We got a big kick when we visited the Kentucky Gourd Society's storage facility - it's the old Taylorsville jail building! Nobody is going to steal their t-shirts and display items! The photos are funny when you realize I was wearing stripes that day....
Good food in strange places - when we drove up I thought this was a junkyard or a a farm implement company. No, it actually was a BBQ place with great food. We also got to visit Mrs. Sander's (yes, the Colonel's wife) restaurant while we were there.
Due to a glitch on the KY signup page, we ended up with more students than expected. However, everyone had plenty of room and they did a great job on their projects.
Taylorsville is also the location for the annual KY gourd show. It's a beautiful area and I enjoyed seeing lots of water and lush green growth.
Thanks Bonnie, for your thoughtful gift you sent in my last order. Will the elves also come and clean the house while I am gourding at the picnic table? TTFN Susan Moryl - New York
*It's nice to know that gourders have a good sense of humor! :)
Coming next month: Gourd Musical Instruments. Do you have a unique, interesting, unusual, or just beautifully done gourd instrument? Please send photos and a bit about yourself and your instrument(s). We'd love to share your talents with everyone! Please send your info to email@example.com.
Our shirts were designed by Kathy Renteria of Iowa - here is a bit about our winning artist:
"I fell into this love of gourds completely by accident several years ago when my late husband and I were selling Mexican food at our downtown Farmers market under a tent with a fryer and a few tables and chairs. We did very well and one day he drug home this old trailer that we gutted out and made a vending trailer just big enough for 2 people. It was so plain that being an artist, I just had to jazz it up a bit. I painted a mural on the outside of the trailer of scenes of the desert in bloom, and adobes, cactus and pottery. He then built a cactus out of furnace pipe and I painted it to look like a cactus. We put a sombrero on top and I added a serape then I put a Indian blanket around the base with some pottery that I made out of gourds that someone had given me. Within 2 weeks I had people bring them up to the counter to see how much they were and thus started my love of gourds.
I quit doing the Market when my husband passed away in 2003 but I have always kept up with my gourd art and am proud to say that I am a complete Gourdhead! Not only that, but my new guy flew me down to Arizona in 2008 and I fell in love with the scenery and the people. I have always been drawn to the Southwest but had never seen it except in pictures. He has helped me a lot with my gourds and took me to the Wuertz Gourd Farm. I felt like a kid in a candy store! I missed the Festival because I had to get back to work, but I had most of the compartments of our RV packed full with enough gourds to last me at least a couple of years. Now this year I was able to retire early from my job and will get to spend my winters in Arizona from now on. We will be leaving Iowa in September to travel north up by Canada. (Some great Northern Indian artwork and totems up there.) We will then circle the west coast and be in Arizona in December. I plan to keep a blog of our travels and want to visit as many gourd farms and festivals as we can along the way. We will head home via New Mexico, Texas, Oklahoma, Arkansas. Missouri and Chicago.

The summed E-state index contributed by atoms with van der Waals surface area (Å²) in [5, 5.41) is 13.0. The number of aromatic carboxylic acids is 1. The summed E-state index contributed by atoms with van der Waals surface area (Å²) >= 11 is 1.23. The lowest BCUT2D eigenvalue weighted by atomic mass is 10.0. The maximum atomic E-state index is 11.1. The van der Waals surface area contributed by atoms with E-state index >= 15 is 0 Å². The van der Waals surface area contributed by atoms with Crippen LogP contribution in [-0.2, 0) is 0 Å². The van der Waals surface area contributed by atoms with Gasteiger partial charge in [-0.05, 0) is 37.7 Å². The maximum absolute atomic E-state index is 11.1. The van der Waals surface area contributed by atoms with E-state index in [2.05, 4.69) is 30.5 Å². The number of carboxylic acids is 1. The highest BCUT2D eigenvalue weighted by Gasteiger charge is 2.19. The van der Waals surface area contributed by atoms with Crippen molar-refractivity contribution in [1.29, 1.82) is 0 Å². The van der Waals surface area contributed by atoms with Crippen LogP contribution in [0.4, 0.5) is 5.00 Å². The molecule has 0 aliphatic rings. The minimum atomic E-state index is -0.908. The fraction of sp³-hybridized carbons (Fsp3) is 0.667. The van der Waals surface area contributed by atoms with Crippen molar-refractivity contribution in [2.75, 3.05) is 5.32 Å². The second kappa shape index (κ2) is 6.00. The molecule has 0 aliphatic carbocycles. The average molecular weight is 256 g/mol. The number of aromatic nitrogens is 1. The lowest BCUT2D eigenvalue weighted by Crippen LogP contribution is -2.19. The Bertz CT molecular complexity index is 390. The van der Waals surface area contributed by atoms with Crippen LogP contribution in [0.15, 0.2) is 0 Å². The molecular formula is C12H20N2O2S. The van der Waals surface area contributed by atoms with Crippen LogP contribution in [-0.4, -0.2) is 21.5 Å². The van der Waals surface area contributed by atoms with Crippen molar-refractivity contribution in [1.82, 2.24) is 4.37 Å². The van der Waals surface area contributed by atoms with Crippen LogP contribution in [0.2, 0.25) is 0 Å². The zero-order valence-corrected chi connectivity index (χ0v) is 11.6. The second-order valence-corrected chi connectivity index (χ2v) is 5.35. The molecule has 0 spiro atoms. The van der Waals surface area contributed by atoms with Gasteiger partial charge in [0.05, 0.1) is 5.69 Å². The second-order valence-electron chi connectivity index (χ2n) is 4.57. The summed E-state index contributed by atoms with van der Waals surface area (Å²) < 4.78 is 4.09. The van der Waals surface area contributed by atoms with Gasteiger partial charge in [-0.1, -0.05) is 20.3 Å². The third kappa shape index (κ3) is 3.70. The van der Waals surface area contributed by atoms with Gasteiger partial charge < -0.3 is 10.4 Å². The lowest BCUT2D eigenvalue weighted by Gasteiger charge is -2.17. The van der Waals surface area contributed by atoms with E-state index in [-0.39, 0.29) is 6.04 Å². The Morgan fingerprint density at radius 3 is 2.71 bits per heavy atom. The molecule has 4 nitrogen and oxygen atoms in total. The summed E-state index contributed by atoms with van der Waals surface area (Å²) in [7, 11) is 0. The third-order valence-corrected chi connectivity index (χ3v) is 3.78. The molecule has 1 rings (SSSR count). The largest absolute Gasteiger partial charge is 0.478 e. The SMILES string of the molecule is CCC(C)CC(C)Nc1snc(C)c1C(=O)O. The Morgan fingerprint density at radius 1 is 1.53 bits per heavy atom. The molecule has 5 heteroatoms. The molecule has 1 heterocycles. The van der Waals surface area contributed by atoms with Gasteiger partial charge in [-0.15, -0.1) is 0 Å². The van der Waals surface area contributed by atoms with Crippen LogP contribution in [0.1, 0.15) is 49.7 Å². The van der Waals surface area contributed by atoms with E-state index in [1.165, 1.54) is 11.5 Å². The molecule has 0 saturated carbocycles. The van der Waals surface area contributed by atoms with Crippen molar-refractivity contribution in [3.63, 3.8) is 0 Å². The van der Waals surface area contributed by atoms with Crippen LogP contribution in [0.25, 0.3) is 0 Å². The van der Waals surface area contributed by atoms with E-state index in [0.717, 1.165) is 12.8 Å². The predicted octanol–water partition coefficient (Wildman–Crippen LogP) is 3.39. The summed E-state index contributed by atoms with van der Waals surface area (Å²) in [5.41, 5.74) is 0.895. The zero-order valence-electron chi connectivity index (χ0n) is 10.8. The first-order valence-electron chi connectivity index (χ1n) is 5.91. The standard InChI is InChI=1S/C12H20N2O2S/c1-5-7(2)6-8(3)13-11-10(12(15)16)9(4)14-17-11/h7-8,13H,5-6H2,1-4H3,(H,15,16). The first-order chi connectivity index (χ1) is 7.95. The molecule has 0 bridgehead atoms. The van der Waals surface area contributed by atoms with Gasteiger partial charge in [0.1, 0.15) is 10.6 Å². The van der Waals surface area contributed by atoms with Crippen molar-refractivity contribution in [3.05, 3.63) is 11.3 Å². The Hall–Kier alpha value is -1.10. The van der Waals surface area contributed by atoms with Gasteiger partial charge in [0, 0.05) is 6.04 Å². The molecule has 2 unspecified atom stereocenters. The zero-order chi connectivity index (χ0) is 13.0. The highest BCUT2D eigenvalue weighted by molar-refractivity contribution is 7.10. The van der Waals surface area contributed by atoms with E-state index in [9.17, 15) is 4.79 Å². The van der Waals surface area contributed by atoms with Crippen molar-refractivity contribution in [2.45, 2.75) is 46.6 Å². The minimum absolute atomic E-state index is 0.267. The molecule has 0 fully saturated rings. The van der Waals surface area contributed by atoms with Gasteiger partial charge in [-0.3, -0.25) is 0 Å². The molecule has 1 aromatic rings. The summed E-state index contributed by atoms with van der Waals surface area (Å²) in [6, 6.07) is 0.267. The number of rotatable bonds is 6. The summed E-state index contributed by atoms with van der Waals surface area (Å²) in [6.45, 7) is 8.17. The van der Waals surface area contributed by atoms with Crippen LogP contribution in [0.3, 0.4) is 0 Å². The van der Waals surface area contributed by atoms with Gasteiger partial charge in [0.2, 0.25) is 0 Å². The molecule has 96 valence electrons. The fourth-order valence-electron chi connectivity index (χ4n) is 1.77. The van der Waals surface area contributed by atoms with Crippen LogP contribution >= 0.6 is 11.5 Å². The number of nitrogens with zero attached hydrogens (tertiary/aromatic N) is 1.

I really hope I can take some of your classes while at the gourd festival or while I am in Arizona. Please keep me informed as to any classes you will be offering at that time. I know they fill up so fast so I will sign up that day to be sure I get a spot."
(Click on the designs to see them on t-shirts, aprons, mugs, and other merchandise from Cafe Press)
This adhesive measuring rule tape is a kraft paper tape with adhesive backing which can be used as a repositionable ruler. It is a yellow paper tape printed black with markings. It is great for tough situations where a tape measure will not fit. Every 1/8 of an inch is marked and it is numbered 1 through 12 at each inch designation. It then repeats itself every 12 inches. Below: Thin masking tape and quilter's tape are 1/4 inch wide tapes that are great for laying out designs on your gourd projects. The thin size makes it easy to curve the tape for special designs. (Be sure to check the packaging for pricing and amount of tape - the quilter's tape shown on the right has much more tape for only a bit higher price.)
*Another simple way to mark gourds is to stretch a large, heavy rubber band around a gourd and use a fine marker to add evenly spaced lines. You can use this over and over. Of course, the distance between the lines will vary depending on the gourd size, but generally they will remain evenly spaced.
A local reporter did an nice article on my visit and on the classes. Click the icon above to read the article.
These old boots with the hen and chicks were sitting on the front steps of the jail building. I thought they were a great touch.